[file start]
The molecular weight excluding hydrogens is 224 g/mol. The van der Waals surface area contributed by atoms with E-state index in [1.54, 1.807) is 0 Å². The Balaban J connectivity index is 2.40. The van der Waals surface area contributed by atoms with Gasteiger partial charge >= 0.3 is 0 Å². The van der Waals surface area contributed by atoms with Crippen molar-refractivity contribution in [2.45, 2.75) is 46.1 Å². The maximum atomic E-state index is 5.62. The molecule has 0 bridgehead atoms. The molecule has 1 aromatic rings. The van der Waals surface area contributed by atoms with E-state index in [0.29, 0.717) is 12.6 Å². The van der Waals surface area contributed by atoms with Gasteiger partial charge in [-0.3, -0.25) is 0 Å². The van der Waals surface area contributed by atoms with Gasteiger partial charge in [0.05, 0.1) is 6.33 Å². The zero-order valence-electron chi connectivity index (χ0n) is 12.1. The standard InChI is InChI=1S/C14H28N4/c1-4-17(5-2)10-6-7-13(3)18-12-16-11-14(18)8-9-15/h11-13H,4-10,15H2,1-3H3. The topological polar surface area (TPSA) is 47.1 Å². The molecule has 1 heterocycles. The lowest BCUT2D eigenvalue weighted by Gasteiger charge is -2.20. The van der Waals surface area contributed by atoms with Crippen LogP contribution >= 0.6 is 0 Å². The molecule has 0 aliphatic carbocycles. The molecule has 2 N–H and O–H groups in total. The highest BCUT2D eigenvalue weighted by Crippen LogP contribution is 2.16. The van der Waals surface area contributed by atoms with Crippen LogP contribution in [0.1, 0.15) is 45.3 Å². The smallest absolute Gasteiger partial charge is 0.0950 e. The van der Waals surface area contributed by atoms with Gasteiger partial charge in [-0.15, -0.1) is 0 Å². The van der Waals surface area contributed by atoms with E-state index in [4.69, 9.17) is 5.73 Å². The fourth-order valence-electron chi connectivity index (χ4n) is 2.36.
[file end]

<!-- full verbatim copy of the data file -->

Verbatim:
The molecular weight excluding hydrogens is 224 g/mol. The van der Waals surface area contributed by atoms with E-state index in [1.54, 1.807) is 0 Å². The Balaban J connectivity index is 2.40. The van der Waals surface area contributed by atoms with Gasteiger partial charge >= 0.3 is 0 Å². The van der Waals surface area contributed by atoms with Crippen molar-refractivity contribution in [2.45, 2.75) is 46.1 Å². The maximum atomic E-state index is 5.62. The molecule has 0 bridgehead atoms. The molecule has 1 aromatic rings. The van der Waals surface area contributed by atoms with E-state index in [0.29, 0.717) is 12.6 Å². The van der Waals surface area contributed by atoms with Gasteiger partial charge in [-0.3, -0.25) is 0 Å². The van der Waals surface area contributed by atoms with Gasteiger partial charge in [0.05, 0.1) is 6.33 Å². The zero-order valence-electron chi connectivity index (χ0n) is 12.1. The standard InChI is InChI=1S/C14H28N4/c1-4-17(5-2)10-6-7-13(3)18-12-16-11-14(18)8-9-15/h11-13H,4-10,15H2,1-3H3. The topological polar surface area (TPSA) is 47.1 Å². The molecule has 1 heterocycles. The lowest BCUT2D eigenvalue weighted by Gasteiger charge is -2.20. The van der Waals surface area contributed by atoms with Crippen LogP contribution >= 0.6 is 0 Å². The molecule has 0 aliphatic carbocycles. The molecule has 2 N–H and O–H groups in total. The highest BCUT2D eigenvalue weighted by Crippen LogP contribution is 2.16. The van der Waals surface area contributed by atoms with Crippen LogP contribution in [0.1, 0.15) is 45.3 Å². The smallest absolute Gasteiger partial charge is 0.0950 e. The van der Waals surface area contributed by atoms with Gasteiger partial charge in [-0.15, -0.1) is 0 Å². The van der Waals surface area contributed by atoms with E-state index in [4.69, 9.17) is 5.73 Å². The fourth-order valence-electron chi connectivity index (χ4n) is 2.36.